Firewall Configuration for Beginners
By Mark Rais, author of Linux for the Rest of Us 2nd Ed. and senior editor for reallylinux.com.
When Linus and a handful of other passionate software engineers began to write the core of what is today “Linux” they understood the implications of security for networked systems. Linux is fundamentally, at its core, an operating system devised for network use and thereby includes a far wider and more effective array of security features than most people know of or care to communicate.
It may explain why a significant number of companies are using Linux for their infrastructure servers. It should also be an encouragement to you as a Linux user that many security goodies are already available, and in most cases are already running on your Linux PC!
Firewall and network security features are, in almost all newer flavors, integrated and operational as soon as you install Linux. However, there are times when you may need to adjust the firewall settings. For the most part, this would only need to be done if you choose to use your Linux PC as a server, allowing access by other networked PCs.
This brief article shows the basics of how to change your firewall settings for Fedora, Mandrake, and SuSe to allow httpd connections by other networked systems.
The examples given assume that you are setting up a simple intranet server. For a more complex setup where the Linux server handles both internal and external requests, please look at our business firewall article. For instance never allow Telnet connections for an Internet server. Instead only allow SSH.
BASIC Fedora Firewall Configuration
Without a doubt, this is an easy process using the Fedora security tool. From the Fedora main menu, choose System Settings, then Security Level.
Or, if you prefer, just type the following command into a terminal:
Notice that by default no WWW (http) access is permitted to your server. Select the services you want to allow on your server and press OK.
The screen shot below shows the usual settings for an intranet or internal server where no major security threats exist.
Allowing direct telnet and FTP requests may not be a wise choice if your server also connects to the internet. In such an instance granting only WWW and SSH would be reasonably sufficient and secure.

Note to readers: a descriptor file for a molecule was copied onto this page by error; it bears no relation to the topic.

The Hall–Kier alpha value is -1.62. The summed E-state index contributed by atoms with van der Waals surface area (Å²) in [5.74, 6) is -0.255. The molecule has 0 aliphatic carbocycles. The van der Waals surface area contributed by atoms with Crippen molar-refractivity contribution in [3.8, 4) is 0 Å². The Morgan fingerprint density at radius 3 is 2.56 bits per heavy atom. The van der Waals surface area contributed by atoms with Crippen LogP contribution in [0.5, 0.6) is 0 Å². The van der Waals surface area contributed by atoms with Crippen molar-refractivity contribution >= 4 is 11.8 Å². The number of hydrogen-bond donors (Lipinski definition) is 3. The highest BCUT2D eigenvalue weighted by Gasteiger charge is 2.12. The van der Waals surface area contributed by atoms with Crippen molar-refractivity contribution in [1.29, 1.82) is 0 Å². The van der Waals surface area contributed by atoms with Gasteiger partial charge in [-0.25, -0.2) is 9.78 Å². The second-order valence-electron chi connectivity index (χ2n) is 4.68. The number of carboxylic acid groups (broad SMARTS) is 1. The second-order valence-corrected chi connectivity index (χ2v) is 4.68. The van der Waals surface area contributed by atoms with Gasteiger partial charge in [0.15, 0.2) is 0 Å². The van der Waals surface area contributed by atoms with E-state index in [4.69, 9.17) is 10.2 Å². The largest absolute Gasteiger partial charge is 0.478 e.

Once the changes have been save, reboot the server to be absolutely certain that the new settings are configured properly.
BASIC Mandrake Firewall Configuration
Begin by accessing the Mandrake Control Center. From your main menu, select System, then Configuration, and Configure your computer.
If you prefer, you can also access this by simply typing the following command into the Konsole: drakconf
From the Control Center menu, choose the Security icon.
Next choose the Firewall icon. This will start the Firewall utility. On most Mandrake systems, the firewall is disabled by default.
The sample below gives an idea what are the typical services allowed for an intranet server. You would usually only allow web and SSH for an internet server. To make firewall changes, first ensure that the option labeled Everything is unselected.
You will also be allowed to choose which network device is protected by the firewall, such as your DSL modem connection (ppp+) or your network card (eth0).
Finally, you may be asked to install the shorewall package from the CD if you didn’t include it in your initial install. Press OK to let it install.
Now I recommend you do a reboot to ensure all the changes are made.
BASIC SuSe Firewall Configuration
As with almost all configuration, the useful YaST tool also includes a very easy wizard for updating your firewall settings. From the main menu, choose System, then Configuration, then YaST. You can also get to it quickly, so long as you’re logged on as root, by typing the command: yast
From the YaST main menu, choose Security and then Users. You will see an option to the right labeled Firewall. Select Firewall and then choose to reconfigure.
You’re going to see a strange, rather complex message appear. The message is irrelevant because there is only one good reason to modify your personal firewall and that is to reconfiguring it for broader server use, which is what we want to do!
Therefore, simply click Continue and then the Next button, until you arrive at the screen where you can choose the specific services you plan to allow access to your server.
Here, be sure to select the needed services to allow for server use. The obvious ones that most intranet Linux servers require are noted with circles.
Now, click Next and then be sure to unselect the Protect from Internal Network option. This is very important!
This will make your Linux server accessible for intranet server use to other LAN (local area network) PCs. Press the Next button twice and then press the Continue button. Your basic Linux firewall configuration is now complete!